1 1/2 teaspoons dry mustard
1/4 teaspoon cayenne pepper
1 1/2 cups (about 6 ounces) shredded sharp cheddar cheese

1. preheat oven to 375 derees. line two baking sheets with parchment paper or nonstick baking mats. in a medium-size heavy saucepan, combine 1 cup water, the butter and salt, and bring to a boil. turn off heat adn add flour. mix with a wooden spoon until dough starts to pull away from sides of pan and form a lump. set aside, without stirring, 5 minutes. (lumps of this stuff taste so yummy!!! esp. if you used good flour.)

2. add eggs 1 at a time, mixing well after each addition. with each addition, dough will look glossy and slick at first; let it come together before adding next egg. mix in mustard, cayenne and cheese. dough will be quite loose and sticky.

3. scoop up a heaping teaspoon of dough and use another spoon to scrape it onto lined pan; it should form a mound about an inch in diamter. alternatively, use a pastry bag or thick plastic bag with one corner cut off, to pipe small mounds onto pan. repeat with remaining dough, leaving 1/2 inhc between puffs.

4. bake until pffy and golden, about 25 minutes, rotating pans halfway through. remove from oven adn serve immediately, or turn oven off and open door slightly to keep puffs warm up to 1 hour.

yield: about 36 puffs

March 12, 2009

Rob's Oat Cakes

When we first moved from San Francisco to Fort Collins, there were many foods that we missed -- freshly made tortillas, papusas, thai fish cakes (ok, so i was the only one that missed those), and oat cakes.

My search for tortillas and oat cakes particularly brought puzzled looks from people. Believe it or not, the only corn tortillas some of the supermarkets here had back in 2001, were the fried, taco shaped kinds. Now most supermarkets carry soft tortillas, but they're so full of preservatives that you're lucky if you can taste any corn. But at least when I asked for a tortilla, people in general seemed to know what I was getting at -- a flat thing made of corn.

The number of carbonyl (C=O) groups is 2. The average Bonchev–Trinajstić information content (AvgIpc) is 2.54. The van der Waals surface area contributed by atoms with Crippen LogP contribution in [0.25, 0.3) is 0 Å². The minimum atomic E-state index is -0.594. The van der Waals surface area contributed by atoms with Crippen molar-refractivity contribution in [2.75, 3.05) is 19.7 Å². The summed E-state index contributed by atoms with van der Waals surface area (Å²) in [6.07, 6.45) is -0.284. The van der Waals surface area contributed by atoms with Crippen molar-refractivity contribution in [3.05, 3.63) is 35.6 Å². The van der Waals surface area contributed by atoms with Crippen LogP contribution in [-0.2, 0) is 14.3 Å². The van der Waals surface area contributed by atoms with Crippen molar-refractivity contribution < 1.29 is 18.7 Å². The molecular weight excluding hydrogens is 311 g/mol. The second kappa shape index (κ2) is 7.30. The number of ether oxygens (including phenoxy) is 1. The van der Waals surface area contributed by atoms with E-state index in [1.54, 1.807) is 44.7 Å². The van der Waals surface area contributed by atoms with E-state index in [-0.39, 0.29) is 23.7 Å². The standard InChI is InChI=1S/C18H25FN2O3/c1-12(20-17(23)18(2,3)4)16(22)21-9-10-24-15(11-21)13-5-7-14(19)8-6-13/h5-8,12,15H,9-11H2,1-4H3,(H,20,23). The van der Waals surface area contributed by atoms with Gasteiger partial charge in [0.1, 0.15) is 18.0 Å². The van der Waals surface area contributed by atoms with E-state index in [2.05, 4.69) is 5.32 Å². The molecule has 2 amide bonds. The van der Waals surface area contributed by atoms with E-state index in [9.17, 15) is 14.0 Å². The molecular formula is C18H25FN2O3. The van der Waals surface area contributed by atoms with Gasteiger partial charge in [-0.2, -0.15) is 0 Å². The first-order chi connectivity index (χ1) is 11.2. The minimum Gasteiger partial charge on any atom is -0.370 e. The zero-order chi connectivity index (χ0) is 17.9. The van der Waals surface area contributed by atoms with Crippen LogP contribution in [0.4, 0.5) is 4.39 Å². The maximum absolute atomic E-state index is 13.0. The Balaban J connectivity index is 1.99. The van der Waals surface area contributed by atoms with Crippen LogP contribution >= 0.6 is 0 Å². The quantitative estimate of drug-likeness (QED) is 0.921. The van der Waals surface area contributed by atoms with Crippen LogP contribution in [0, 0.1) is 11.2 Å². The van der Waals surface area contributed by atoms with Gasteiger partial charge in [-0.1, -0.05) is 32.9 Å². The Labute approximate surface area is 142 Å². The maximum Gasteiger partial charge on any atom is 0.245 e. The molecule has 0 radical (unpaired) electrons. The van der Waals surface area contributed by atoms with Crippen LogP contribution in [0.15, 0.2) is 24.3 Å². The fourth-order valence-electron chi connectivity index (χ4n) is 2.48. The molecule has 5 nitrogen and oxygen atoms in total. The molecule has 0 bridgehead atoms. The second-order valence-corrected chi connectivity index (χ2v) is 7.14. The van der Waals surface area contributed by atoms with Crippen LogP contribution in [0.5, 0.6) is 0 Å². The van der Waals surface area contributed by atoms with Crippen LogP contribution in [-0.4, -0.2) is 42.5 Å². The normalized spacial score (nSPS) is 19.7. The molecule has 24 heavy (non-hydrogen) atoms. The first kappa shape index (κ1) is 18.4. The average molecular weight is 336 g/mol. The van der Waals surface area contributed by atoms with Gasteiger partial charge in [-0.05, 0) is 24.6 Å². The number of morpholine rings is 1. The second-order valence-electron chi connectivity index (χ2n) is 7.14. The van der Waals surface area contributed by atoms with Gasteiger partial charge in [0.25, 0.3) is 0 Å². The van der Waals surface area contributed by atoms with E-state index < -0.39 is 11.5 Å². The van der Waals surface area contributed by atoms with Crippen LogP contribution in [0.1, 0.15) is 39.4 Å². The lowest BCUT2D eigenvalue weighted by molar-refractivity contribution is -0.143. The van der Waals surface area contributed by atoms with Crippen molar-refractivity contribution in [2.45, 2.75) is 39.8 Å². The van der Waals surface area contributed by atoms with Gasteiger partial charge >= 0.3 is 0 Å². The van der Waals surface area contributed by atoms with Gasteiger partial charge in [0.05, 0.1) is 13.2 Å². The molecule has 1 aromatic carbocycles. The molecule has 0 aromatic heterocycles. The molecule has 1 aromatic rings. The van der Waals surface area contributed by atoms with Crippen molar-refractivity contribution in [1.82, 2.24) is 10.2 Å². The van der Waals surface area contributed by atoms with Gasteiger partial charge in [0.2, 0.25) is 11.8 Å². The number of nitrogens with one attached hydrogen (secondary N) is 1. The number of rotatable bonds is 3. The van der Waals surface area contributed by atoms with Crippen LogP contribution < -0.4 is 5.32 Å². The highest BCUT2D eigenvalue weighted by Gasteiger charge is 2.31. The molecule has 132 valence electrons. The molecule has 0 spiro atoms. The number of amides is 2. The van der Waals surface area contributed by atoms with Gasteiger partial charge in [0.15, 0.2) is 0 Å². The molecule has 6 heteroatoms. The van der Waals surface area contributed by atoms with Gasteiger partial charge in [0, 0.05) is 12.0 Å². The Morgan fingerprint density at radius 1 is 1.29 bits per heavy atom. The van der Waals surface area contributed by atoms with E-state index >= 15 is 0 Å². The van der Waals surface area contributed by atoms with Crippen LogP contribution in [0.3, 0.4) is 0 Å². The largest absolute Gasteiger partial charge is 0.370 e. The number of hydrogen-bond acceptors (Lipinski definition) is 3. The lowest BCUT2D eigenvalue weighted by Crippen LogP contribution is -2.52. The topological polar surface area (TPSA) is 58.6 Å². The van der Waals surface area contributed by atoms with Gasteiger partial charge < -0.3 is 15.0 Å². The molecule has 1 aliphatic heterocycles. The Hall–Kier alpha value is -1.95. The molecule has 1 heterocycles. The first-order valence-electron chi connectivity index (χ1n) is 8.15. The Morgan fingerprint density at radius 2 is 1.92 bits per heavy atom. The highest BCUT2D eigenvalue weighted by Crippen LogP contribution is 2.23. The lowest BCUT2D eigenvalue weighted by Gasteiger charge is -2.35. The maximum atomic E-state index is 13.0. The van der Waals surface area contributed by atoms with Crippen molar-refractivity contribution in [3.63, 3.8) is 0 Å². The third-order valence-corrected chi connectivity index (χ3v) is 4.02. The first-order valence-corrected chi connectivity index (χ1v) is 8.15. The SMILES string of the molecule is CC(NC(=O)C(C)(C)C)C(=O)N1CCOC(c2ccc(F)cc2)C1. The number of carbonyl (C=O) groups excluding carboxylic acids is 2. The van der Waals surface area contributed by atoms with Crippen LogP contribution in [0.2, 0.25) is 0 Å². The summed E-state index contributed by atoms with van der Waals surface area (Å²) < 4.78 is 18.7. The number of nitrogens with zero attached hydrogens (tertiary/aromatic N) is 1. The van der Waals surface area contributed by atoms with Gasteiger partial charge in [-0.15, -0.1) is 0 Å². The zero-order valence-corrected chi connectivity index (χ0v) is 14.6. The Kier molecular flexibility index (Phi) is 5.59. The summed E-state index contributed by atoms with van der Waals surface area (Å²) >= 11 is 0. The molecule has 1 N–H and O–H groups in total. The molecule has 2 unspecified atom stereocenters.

When I'd ask about oat cakes on the other hand, people hadn't a clue. "You mean oatmeal cake?" they'd ask? "No, little round puck shaped things made with oats." "Oooooh." And that was that. They obviously thought I was a nutcase for even thinking such a thing existed and that anyone would want to eat one if they did.

So finally Rob, in exasperation, decided there's got to be a recipe out there somewhere so we could learn to make our own oatcakes. He did find a few online and modified them until he finally settled on the following recipe.

(In the meantime, I've finally seen oatcakes for sale in Fort Collins. They're over-packaged and marketed as heart-healthy food (instead of just being marketed as plain old yummy oat cakes). I haven't tried one yet, but that's largely because Rob's oat cakes are so good, I don't feel the need to even try the others now.)

3 c. rolled oats (we used the thick rolled kind)
2 c. whole wheat flour
2 t. salt
1/2 t. baking powder
1 to 2 eggs
1/2 c. coconut oil (melted)
1/4 c. olive oil
3/4 c. cane syrup (we use steen's)
1/2 c. sucanut (wikipedia says i was spelling this wrong. it's sucanat.)
3 T. flax seeds (optional)
1 c. dried cherries (optional)

Mix everything together and pack into muffin tins. (We don't use any cups of any kind and we don't grease the tins either.) Cook for 22 minutes at 325 degrees. Let cool before removing from tin. Eat within a week or store in the fridge to preserve freshness.

January 19, 2009


This pic was not part of Naomi's email series of pics, but it was done on Photo Booth just like the other shots.

Behold, Poke-Kitty!

(Poor tibbies.)